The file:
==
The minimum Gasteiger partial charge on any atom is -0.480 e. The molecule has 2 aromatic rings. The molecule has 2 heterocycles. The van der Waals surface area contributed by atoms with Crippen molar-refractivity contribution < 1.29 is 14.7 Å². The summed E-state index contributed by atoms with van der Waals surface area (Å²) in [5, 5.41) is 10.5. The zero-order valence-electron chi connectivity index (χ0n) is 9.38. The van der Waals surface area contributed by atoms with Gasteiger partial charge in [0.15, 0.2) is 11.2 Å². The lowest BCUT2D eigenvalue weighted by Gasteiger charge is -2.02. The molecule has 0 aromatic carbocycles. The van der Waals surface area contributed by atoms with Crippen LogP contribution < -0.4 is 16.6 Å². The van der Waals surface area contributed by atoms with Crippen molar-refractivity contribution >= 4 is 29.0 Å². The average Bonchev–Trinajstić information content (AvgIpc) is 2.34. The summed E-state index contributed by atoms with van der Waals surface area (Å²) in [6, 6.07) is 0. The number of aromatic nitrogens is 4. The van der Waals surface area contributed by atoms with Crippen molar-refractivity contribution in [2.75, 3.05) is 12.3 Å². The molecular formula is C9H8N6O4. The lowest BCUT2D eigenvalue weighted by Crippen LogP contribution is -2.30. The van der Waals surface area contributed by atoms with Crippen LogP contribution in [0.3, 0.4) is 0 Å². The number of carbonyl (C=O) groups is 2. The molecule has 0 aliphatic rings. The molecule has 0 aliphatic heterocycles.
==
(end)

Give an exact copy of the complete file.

The minimum Gasteiger partial charge on any atom is -0.480 e. The molecule has 2 aromatic rings. The molecule has 2 heterocycles. The van der Waals surface area contributed by atoms with Crippen molar-refractivity contribution < 1.29 is 14.7 Å². The summed E-state index contributed by atoms with van der Waals surface area (Å²) in [5, 5.41) is 10.5. The zero-order valence-electron chi connectivity index (χ0n) is 9.38. The van der Waals surface area contributed by atoms with Gasteiger partial charge in [0.15, 0.2) is 11.2 Å². The lowest BCUT2D eigenvalue weighted by Gasteiger charge is -2.02. The molecule has 0 aromatic carbocycles. The van der Waals surface area contributed by atoms with Crippen LogP contribution < -0.4 is 16.6 Å². The van der Waals surface area contributed by atoms with Crippen molar-refractivity contribution >= 4 is 29.0 Å². The average Bonchev–Trinajstić information content (AvgIpc) is 2.34. The summed E-state index contributed by atoms with van der Waals surface area (Å²) in [6, 6.07) is 0. The number of aromatic nitrogens is 4. The van der Waals surface area contributed by atoms with Crippen molar-refractivity contribution in [2.75, 3.05) is 12.3 Å². The molecular formula is C9H8N6O4. The lowest BCUT2D eigenvalue weighted by Crippen LogP contribution is -2.30. The van der Waals surface area contributed by atoms with Crippen LogP contribution in [0.3, 0.4) is 0 Å². The number of carbonyl (C=O) groups is 2. The molecule has 0 aliphatic rings. The molecule has 0 aliphatic heterocycles.